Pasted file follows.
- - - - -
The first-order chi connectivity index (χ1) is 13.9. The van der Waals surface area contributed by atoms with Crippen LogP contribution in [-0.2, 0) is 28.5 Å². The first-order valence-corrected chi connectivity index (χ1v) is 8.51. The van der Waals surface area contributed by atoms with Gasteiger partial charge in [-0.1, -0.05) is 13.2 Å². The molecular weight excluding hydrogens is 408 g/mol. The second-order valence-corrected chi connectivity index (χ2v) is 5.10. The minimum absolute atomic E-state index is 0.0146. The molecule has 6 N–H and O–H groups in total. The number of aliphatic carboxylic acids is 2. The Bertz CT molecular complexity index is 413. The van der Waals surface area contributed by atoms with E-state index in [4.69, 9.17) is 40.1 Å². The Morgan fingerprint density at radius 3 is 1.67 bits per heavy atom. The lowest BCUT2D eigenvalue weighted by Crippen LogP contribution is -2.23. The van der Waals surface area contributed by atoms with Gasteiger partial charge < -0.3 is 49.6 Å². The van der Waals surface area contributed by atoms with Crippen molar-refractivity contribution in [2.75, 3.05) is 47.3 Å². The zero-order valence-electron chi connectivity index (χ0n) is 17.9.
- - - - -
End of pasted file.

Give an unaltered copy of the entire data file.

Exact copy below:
The first-order chi connectivity index (χ1) is 13.9. The van der Waals surface area contributed by atoms with Crippen LogP contribution in [-0.2, 0) is 28.5 Å². The first-order valence-corrected chi connectivity index (χ1v) is 8.51. The van der Waals surface area contributed by atoms with Gasteiger partial charge in [-0.1, -0.05) is 13.2 Å². The molecular weight excluding hydrogens is 408 g/mol. The second-order valence-corrected chi connectivity index (χ2v) is 5.10. The minimum absolute atomic E-state index is 0.0146. The molecule has 6 N–H and O–H groups in total. The number of aliphatic carboxylic acids is 2. The Bertz CT molecular complexity index is 413. The van der Waals surface area contributed by atoms with E-state index in [4.69, 9.17) is 40.1 Å². The Morgan fingerprint density at radius 3 is 1.67 bits per heavy atom. The lowest BCUT2D eigenvalue weighted by Crippen LogP contribution is -2.23. The van der Waals surface area contributed by atoms with Gasteiger partial charge < -0.3 is 49.6 Å². The van der Waals surface area contributed by atoms with Crippen molar-refractivity contribution in [2.75, 3.05) is 47.3 Å². The zero-order valence-electron chi connectivity index (χ0n) is 17.9.